Louise Later (SL), who is legally blind, will be with us to discuss how Second Life is used by the visually impaired. She will demonstrate two scripted objects currently under development designed specifically for the visually impaired: a mobility cane and a guide dog, and she will also talk about how EVA (an screen readin g tool) benefits visually impaired users, and her work with Virtual Ability, a Colorado-based startup developing products to assist people with different type of disabilities to utilize Second Life.
For more about accessibility in Second Life, click here: http://wiki.secondlife.com/wiki/Accessibility
Location: ISTE Island Bandshell: http://slurl.com/secondlife/ISTE%20Island/128/128/25
Time: 6:00 pm SLT (click here for your local time zone)

Thank you, Kevin Jarrett  and ISTE Island for your leadership in this area!   I'm in the process of setting up an office in there and hope to have office hours sometime so we can "meet."  I need to decorate the office too, so if any of you have "stuff" you can share, just friend me, Cool Cat Whitman.  I'm a newbie (still) be nice to me!

And if you haven't joined SL yet -- today is a great day to be born.

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Thursday, March 20, 2008

Second Life - 24 hour Languages Conference

Now this is a fascinating idea! I cannot pass along EVERYTHING I get, however, this is a really great one that I've got to share.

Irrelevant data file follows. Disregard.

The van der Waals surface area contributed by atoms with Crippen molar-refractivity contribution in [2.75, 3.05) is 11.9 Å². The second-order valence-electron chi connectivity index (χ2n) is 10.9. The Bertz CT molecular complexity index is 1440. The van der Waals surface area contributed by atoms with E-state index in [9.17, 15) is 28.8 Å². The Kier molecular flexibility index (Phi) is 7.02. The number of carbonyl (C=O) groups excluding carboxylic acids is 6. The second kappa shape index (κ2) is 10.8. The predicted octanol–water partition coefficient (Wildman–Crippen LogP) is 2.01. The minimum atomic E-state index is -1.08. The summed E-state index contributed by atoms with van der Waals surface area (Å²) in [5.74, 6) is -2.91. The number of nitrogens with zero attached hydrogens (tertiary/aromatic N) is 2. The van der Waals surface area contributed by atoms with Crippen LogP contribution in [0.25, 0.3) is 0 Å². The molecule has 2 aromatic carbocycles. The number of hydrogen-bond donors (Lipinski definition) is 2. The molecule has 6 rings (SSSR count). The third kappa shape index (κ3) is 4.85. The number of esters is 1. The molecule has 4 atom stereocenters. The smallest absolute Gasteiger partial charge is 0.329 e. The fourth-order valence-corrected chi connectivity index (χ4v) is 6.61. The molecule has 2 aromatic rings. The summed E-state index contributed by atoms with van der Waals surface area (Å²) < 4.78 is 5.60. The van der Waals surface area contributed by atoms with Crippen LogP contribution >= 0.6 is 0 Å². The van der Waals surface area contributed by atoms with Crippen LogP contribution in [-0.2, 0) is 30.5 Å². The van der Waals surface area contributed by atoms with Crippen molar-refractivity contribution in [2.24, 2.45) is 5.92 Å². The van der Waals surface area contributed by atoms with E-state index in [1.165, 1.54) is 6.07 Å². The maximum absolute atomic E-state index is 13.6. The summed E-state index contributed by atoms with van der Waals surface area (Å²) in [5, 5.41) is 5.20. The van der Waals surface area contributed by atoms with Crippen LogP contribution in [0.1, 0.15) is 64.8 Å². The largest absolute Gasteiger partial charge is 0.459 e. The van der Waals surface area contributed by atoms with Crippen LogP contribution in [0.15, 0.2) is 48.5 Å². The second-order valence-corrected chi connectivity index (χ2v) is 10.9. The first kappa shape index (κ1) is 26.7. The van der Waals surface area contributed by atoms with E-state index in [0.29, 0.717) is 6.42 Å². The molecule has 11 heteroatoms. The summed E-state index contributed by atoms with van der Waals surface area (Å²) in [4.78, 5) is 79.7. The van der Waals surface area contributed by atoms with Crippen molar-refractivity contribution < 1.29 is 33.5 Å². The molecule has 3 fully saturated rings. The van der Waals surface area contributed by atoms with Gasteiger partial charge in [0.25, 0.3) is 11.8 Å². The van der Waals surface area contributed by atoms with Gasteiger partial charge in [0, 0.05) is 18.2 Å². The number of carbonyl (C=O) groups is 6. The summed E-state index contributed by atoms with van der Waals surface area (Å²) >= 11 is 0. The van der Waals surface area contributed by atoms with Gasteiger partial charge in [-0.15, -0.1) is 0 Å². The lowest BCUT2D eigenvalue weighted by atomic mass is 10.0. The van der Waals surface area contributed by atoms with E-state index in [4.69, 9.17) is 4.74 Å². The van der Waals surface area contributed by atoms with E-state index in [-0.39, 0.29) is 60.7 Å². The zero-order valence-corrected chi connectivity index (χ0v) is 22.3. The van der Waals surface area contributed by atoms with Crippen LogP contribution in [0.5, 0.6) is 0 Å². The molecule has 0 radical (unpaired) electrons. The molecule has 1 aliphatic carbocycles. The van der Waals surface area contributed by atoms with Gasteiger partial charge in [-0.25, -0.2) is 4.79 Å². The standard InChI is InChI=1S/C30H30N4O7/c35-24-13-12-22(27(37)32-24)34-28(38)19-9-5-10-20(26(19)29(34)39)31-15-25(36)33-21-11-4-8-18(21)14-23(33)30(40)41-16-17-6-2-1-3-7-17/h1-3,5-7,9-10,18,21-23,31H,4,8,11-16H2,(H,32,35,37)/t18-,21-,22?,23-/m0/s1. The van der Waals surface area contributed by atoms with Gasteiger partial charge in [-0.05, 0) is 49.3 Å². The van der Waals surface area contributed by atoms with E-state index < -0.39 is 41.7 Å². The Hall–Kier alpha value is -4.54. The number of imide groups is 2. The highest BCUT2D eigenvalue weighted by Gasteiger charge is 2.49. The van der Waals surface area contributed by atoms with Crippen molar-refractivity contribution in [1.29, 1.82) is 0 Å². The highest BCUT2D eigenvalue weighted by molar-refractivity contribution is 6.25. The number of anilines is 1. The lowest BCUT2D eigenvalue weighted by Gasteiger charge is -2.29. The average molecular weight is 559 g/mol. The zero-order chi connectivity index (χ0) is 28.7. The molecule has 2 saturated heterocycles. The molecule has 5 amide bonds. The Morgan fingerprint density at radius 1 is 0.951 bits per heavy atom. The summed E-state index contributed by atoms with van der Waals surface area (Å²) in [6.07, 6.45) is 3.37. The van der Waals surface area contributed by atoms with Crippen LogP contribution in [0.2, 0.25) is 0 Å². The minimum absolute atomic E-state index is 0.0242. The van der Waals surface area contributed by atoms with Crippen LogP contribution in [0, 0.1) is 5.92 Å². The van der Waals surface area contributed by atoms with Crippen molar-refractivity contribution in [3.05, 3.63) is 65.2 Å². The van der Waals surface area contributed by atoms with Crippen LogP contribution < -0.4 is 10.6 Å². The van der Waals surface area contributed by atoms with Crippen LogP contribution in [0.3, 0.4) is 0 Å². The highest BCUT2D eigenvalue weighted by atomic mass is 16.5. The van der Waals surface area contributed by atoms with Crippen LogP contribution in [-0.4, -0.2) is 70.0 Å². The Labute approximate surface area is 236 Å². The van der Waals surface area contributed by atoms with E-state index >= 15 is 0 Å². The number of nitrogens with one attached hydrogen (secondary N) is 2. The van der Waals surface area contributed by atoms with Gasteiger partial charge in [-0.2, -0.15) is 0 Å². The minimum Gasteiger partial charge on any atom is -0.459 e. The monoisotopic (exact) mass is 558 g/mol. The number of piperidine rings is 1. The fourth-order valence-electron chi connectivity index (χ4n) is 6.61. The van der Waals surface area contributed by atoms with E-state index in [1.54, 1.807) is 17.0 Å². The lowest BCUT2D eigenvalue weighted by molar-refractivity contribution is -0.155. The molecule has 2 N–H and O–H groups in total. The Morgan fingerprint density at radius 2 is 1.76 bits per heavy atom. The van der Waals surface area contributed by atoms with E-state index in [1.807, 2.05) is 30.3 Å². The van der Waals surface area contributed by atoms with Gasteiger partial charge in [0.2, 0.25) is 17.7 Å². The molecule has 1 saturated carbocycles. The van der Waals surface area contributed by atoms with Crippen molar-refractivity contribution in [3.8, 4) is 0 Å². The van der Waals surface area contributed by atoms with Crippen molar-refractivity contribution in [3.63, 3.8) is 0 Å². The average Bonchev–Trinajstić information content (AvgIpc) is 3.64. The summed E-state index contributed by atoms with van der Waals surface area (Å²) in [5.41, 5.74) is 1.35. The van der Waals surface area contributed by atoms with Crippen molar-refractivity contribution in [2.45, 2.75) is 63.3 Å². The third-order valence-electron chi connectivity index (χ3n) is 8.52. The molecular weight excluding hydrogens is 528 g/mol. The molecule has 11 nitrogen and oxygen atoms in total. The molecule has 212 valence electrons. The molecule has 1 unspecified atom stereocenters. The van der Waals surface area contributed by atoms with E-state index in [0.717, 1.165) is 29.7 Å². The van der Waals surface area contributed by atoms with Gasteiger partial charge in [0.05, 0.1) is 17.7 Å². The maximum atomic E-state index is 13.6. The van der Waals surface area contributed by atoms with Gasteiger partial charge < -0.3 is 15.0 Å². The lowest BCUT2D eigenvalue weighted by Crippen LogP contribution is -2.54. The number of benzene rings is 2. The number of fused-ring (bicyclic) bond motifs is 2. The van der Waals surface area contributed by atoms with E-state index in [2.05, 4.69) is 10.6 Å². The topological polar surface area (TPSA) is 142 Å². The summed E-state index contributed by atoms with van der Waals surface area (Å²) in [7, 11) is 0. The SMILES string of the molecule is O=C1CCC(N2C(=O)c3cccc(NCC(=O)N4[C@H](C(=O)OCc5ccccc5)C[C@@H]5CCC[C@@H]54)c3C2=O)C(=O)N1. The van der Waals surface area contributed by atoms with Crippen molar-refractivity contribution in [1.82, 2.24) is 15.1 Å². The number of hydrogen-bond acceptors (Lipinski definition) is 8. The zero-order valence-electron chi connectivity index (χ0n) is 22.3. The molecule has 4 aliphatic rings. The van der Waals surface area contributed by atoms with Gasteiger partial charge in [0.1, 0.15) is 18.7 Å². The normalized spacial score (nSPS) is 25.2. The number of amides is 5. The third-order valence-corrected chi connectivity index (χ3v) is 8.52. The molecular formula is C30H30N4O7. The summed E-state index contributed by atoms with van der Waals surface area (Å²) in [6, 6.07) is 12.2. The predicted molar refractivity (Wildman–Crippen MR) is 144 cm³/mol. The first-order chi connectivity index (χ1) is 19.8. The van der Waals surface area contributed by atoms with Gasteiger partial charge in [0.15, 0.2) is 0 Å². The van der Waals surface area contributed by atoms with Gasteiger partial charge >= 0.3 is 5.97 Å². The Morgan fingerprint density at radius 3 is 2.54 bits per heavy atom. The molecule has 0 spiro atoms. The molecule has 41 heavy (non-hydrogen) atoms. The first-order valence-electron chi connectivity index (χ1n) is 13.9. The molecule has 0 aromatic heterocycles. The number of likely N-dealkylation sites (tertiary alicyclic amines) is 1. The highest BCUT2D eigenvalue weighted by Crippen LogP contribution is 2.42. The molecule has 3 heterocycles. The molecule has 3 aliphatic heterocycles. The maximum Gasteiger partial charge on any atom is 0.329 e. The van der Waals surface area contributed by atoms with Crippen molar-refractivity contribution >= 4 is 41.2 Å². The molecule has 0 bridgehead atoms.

There will be a 24-hour multilingual conference about using Second Life to Teach. It will be held entirely within Edunation at Second life -- the times are:

Starts: 10am PST (18.00 GMT) 23 May 2008
Ends: 10am PST (18.00 GMT) 24 May 2008

This is what I like about this.

What is the best way to teach language?

But not every child can afford a trip to Spain or Italy or China or wherever. With 3D immersive experiences, I believe (researchers please listen) that we could see richer, more meaningful ways to increase language learning.

I believe that languages represent an INCREDIBLE opportunity for 3D immersive worlds. So, pioneering language teachers, get a friend to take you into Second Life (DO NOT GO IN ALONE!) and learn how to navigate. And sign up and head on over to this conference.

Here is their slideshare:

This is the press release.


SLanguages 2008:

Virtual Conference Explores New Frontiers in Language Learning